Words: 1546 - Pages: 7

Premium Essay

Not so Wonderful

...CASE 21 The Not-So-Wonderful World of BONJOUR, MICKEY! In April 1992, EuroDisney SCA opened its doors to European visitors. Located by the river Marne some 20 miles east of Paris, it was designed to be the biggest and most lavish theme park that Walt Disney Company (Disney) had built to date—bigger than Disneyland in Anaheim, California; Disneyworld in Orlando, Florida; and Tokyo Disneyland in Japan. Much to Disney management’s surprise, Europeans failed to “go goofy” over Mickey, unlike their Japanese counterparts. Between 1990 and early 1992, some 14 million people had visited Tokyo Disneyland, with three-quarters being repeat visitors. A family of four staying overnight at a nearby hotel would easily spend $600 on a visit to the park. In contrast, at EuroDisney, families were reluctant to spend the $280 a day needed to enjoy the attractions of the park, including les hamburgers and les milkshakes. Staying overnight was out of the question for many because hotel rooms were so high priced. For example, prices ranged from $110 to $380 a night at the Newport Bay Club, the largest of EuroDisney’s six new hotels and one of the biggest in Europe. In comparison, a room in a top hotel in Paris cost between $340 and $380 a night. Financial losses became so massive at EuroDisney that the president had to structure a rescue package to put EuroDisney back on firm financial ground. Many French bankers questioned the initial financing, but the Disney response was that their views......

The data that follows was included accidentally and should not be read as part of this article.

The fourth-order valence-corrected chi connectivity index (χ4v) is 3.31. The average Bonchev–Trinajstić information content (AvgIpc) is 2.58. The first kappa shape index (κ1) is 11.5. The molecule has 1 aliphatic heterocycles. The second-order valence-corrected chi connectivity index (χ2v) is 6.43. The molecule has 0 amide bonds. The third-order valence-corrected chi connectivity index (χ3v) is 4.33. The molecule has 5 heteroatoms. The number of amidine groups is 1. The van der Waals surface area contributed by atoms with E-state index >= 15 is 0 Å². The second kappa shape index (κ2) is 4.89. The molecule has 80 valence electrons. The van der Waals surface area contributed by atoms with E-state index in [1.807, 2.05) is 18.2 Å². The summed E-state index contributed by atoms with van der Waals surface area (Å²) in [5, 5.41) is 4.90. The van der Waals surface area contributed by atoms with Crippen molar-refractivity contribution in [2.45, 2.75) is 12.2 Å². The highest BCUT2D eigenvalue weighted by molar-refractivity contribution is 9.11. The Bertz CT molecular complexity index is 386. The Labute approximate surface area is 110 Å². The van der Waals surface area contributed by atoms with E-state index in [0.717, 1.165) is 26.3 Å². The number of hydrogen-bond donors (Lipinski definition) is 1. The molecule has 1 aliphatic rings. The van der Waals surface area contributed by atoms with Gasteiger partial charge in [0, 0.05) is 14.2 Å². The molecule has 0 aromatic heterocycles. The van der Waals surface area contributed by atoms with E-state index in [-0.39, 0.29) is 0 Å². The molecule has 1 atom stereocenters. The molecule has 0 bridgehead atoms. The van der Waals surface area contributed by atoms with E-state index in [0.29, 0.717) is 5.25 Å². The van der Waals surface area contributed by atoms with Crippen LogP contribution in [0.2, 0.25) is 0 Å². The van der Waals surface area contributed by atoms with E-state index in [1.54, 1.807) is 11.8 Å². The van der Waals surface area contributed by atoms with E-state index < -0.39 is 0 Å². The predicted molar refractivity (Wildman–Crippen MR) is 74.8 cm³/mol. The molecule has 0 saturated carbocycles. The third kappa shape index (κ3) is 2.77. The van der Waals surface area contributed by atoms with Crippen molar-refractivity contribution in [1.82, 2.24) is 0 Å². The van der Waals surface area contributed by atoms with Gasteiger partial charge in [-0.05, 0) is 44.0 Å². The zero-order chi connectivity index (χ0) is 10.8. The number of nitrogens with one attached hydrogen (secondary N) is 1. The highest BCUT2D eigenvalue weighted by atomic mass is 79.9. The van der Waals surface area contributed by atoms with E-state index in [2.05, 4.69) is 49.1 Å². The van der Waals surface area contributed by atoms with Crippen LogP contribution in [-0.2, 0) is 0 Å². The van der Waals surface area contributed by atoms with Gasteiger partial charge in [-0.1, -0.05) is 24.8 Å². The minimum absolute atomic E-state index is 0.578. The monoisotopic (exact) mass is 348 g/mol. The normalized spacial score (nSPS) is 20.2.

Words: 5355 - Pages: 22

Premium Essay

Marketiong Student

...CASE 21 The Not-So-Wonderful World of EuroDisney*—Things Are Better Now at Disneyland Resort Paris BONJOUR, MICKEY! In April 1992, EuroDisney SCA opened its doors to European visitors. Located by the river Marne some 20 miles east of Paris, it was designed to be the biggest and most lavish theme park that Walt Disney Company (Disney) had built to date—bigger than Disneyland in Anaheim, California; Disneyworld in Orlando, Florida; and Tokyo Disneyland in Japan. Much to Disney management’s surprise, Europeans failed to “go goofy” over Mickey, unlike their Japanese counterparts. Between 1990 and early 1992, some 14 million people had visited Tokyo Disneyland, with three-quarters being repeat visitors. A family of four staying overnight at a nearby hotel would easily spend $600 on a visit to the park. In contrast, at EuroDisney, families were reluctant to spend the $280 a day needed to enjoy the attractions of the park, including les hamburgers and les milkshakes. Staying overnight was out of the question for many because hotel rooms were so high priced. For example, prices ranged from $110 to $380 a night at the Newport Bay Club, the largest of EuroDisney’s six new hotels and one of the biggest in Europe. In comparison, a room in a top hotel in Paris cost between $340 and $380 a night. Financial losses became so massive at EuroDisney that the president had to structure a rescue package to put EuroDisney back on firm financial ground. Many French bankers questioned the initial......